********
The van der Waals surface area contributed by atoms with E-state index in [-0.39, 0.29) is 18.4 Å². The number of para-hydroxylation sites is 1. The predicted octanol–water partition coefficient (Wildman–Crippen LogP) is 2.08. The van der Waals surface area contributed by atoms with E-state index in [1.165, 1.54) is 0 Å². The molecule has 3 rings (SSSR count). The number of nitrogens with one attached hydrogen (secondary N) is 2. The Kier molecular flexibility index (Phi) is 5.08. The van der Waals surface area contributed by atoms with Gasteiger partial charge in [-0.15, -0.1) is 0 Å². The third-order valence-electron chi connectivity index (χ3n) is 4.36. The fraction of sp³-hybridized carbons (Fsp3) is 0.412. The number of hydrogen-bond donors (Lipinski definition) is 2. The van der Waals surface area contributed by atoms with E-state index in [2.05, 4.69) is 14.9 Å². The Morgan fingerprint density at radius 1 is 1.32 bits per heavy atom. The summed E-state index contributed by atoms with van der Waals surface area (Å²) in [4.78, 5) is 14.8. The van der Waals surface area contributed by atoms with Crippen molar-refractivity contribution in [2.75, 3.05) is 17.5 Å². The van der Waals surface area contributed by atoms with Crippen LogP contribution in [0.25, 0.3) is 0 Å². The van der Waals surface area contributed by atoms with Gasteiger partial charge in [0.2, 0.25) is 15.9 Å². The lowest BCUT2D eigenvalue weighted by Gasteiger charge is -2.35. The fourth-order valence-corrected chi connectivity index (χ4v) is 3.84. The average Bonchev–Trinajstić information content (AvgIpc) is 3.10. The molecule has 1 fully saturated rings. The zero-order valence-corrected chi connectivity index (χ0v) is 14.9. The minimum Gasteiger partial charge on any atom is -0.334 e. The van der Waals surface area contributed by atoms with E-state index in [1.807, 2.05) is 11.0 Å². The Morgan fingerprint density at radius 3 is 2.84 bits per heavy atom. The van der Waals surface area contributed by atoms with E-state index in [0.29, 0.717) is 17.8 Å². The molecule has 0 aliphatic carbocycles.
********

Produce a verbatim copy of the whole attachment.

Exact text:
The van der Waals surface area contributed by atoms with E-state index in [-0.39, 0.29) is 18.4 Å². The number of para-hydroxylation sites is 1. The predicted octanol–water partition coefficient (Wildman–Crippen LogP) is 2.08. The van der Waals surface area contributed by atoms with E-state index in [1.165, 1.54) is 0 Å². The molecule has 3 rings (SSSR count). The number of nitrogens with one attached hydrogen (secondary N) is 2. The Kier molecular flexibility index (Phi) is 5.08. The van der Waals surface area contributed by atoms with Gasteiger partial charge in [-0.15, -0.1) is 0 Å². The third-order valence-electron chi connectivity index (χ3n) is 4.36. The fraction of sp³-hybridized carbons (Fsp3) is 0.412. The number of hydrogen-bond donors (Lipinski definition) is 2. The van der Waals surface area contributed by atoms with E-state index in [2.05, 4.69) is 14.9 Å². The Morgan fingerprint density at radius 1 is 1.32 bits per heavy atom. The summed E-state index contributed by atoms with van der Waals surface area (Å²) in [4.78, 5) is 14.8. The van der Waals surface area contributed by atoms with Crippen molar-refractivity contribution in [2.75, 3.05) is 17.5 Å². The van der Waals surface area contributed by atoms with Crippen LogP contribution in [0.25, 0.3) is 0 Å². The van der Waals surface area contributed by atoms with Gasteiger partial charge in [0.2, 0.25) is 15.9 Å². The lowest BCUT2D eigenvalue weighted by Gasteiger charge is -2.35. The fourth-order valence-corrected chi connectivity index (χ4v) is 3.84. The average Bonchev–Trinajstić information content (AvgIpc) is 3.10. The molecule has 1 fully saturated rings. The zero-order valence-corrected chi connectivity index (χ0v) is 14.9. The minimum Gasteiger partial charge on any atom is -0.334 e. The van der Waals surface area contributed by atoms with E-state index in [1.807, 2.05) is 11.0 Å². The Morgan fingerprint density at radius 3 is 2.84 bits per heavy atom. The van der Waals surface area contributed by atoms with E-state index in [0.29, 0.717) is 17.8 Å². The molecule has 0 aliphatic carbocycles.